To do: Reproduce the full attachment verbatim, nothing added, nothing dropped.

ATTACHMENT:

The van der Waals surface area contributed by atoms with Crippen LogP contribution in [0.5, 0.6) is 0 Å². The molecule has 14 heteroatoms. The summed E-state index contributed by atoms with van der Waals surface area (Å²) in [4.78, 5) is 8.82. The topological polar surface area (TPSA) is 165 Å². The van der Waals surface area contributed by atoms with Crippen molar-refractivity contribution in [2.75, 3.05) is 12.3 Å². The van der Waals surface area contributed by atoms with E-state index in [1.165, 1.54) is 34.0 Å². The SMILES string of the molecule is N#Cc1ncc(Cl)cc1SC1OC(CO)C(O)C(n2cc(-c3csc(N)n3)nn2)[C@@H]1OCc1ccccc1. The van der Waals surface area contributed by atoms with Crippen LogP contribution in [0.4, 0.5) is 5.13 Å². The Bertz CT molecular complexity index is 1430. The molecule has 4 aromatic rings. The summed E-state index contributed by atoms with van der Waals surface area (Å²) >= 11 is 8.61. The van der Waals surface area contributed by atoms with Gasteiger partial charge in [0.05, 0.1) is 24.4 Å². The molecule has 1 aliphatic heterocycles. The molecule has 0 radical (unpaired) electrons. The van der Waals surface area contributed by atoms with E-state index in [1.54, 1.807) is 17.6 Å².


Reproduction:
The van der Waals surface area contributed by atoms with Crippen LogP contribution in [0.5, 0.6) is 0 Å². The molecule has 14 heteroatoms. The summed E-state index contributed by atoms with van der Waals surface area (Å²) in [4.78, 5) is 8.82. The topological polar surface area (TPSA) is 165 Å². The van der Waals surface area contributed by atoms with Crippen molar-refractivity contribution in [2.75, 3.05) is 12.3 Å². The van der Waals surface area contributed by atoms with E-state index in [1.165, 1.54) is 34.0 Å². The SMILES string of the molecule is N#Cc1ncc(Cl)cc1SC1OC(CO)C(O)C(n2cc(-c3csc(N)n3)nn2)[C@@H]1OCc1ccccc1. The van der Waals surface area contributed by atoms with Crippen LogP contribution in [0.4, 0.5) is 5.13 Å². The Bertz CT molecular complexity index is 1430. The molecule has 4 aromatic rings. The summed E-state index contributed by atoms with van der Waals surface area (Å²) >= 11 is 8.61. The van der Waals surface area contributed by atoms with Gasteiger partial charge in [0.05, 0.1) is 24.4 Å². The molecule has 1 aliphatic heterocycles. The molecule has 0 radical (unpaired) electrons. The van der Waals surface area contributed by atoms with E-state index in [1.54, 1.807) is 17.6 Å².